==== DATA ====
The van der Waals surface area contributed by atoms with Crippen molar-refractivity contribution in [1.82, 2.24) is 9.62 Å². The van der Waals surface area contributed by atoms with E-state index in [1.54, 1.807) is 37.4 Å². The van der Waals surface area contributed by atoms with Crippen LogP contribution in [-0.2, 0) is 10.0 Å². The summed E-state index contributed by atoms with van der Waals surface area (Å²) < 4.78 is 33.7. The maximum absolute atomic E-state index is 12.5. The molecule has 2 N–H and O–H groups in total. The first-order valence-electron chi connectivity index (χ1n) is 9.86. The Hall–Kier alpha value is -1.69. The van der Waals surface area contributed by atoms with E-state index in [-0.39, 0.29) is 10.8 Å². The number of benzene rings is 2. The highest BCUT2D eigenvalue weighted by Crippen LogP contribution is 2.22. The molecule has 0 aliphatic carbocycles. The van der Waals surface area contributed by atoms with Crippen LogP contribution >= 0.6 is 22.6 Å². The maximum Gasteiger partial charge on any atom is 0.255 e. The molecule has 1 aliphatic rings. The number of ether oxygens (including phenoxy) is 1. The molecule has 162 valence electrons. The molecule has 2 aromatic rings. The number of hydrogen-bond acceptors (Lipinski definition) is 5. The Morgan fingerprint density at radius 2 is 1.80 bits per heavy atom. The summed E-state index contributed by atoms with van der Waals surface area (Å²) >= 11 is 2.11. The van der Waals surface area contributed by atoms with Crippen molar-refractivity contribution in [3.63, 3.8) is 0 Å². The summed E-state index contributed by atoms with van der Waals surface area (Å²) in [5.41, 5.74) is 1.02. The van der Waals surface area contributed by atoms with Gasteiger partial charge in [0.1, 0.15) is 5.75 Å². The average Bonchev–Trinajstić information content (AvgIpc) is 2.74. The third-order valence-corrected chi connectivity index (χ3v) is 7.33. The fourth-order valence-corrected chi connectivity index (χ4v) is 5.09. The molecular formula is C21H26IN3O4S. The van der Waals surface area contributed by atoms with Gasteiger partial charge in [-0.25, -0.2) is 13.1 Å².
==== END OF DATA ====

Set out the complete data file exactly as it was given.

The van der Waals surface area contributed by atoms with Crippen molar-refractivity contribution in [1.82, 2.24) is 9.62 Å². The van der Waals surface area contributed by atoms with E-state index in [1.54, 1.807) is 37.4 Å². The van der Waals surface area contributed by atoms with Crippen LogP contribution in [-0.2, 0) is 10.0 Å². The summed E-state index contributed by atoms with van der Waals surface area (Å²) < 4.78 is 33.7. The maximum absolute atomic E-state index is 12.5. The molecule has 2 N–H and O–H groups in total. The first-order valence-electron chi connectivity index (χ1n) is 9.86. The Hall–Kier alpha value is -1.69. The van der Waals surface area contributed by atoms with E-state index in [-0.39, 0.29) is 10.8 Å². The number of benzene rings is 2. The highest BCUT2D eigenvalue weighted by Crippen LogP contribution is 2.22. The molecule has 0 aliphatic carbocycles. The van der Waals surface area contributed by atoms with Crippen LogP contribution >= 0.6 is 22.6 Å². The maximum Gasteiger partial charge on any atom is 0.255 e. The molecule has 1 aliphatic rings. The number of ether oxygens (including phenoxy) is 1. The molecule has 162 valence electrons. The molecule has 2 aromatic rings. The number of hydrogen-bond acceptors (Lipinski definition) is 5. The Morgan fingerprint density at radius 2 is 1.80 bits per heavy atom. The summed E-state index contributed by atoms with van der Waals surface area (Å²) >= 11 is 2.11. The van der Waals surface area contributed by atoms with Crippen molar-refractivity contribution in [3.63, 3.8) is 0 Å². The summed E-state index contributed by atoms with van der Waals surface area (Å²) in [5.41, 5.74) is 1.02. The van der Waals surface area contributed by atoms with Gasteiger partial charge in [0.1, 0.15) is 5.75 Å². The average Bonchev–Trinajstić information content (AvgIpc) is 2.74. The third-order valence-corrected chi connectivity index (χ3v) is 7.33. The fourth-order valence-corrected chi connectivity index (χ4v) is 5.09. The molecular formula is C21H26IN3O4S. The van der Waals surface area contributed by atoms with Gasteiger partial charge in [-0.25, -0.2) is 13.1 Å².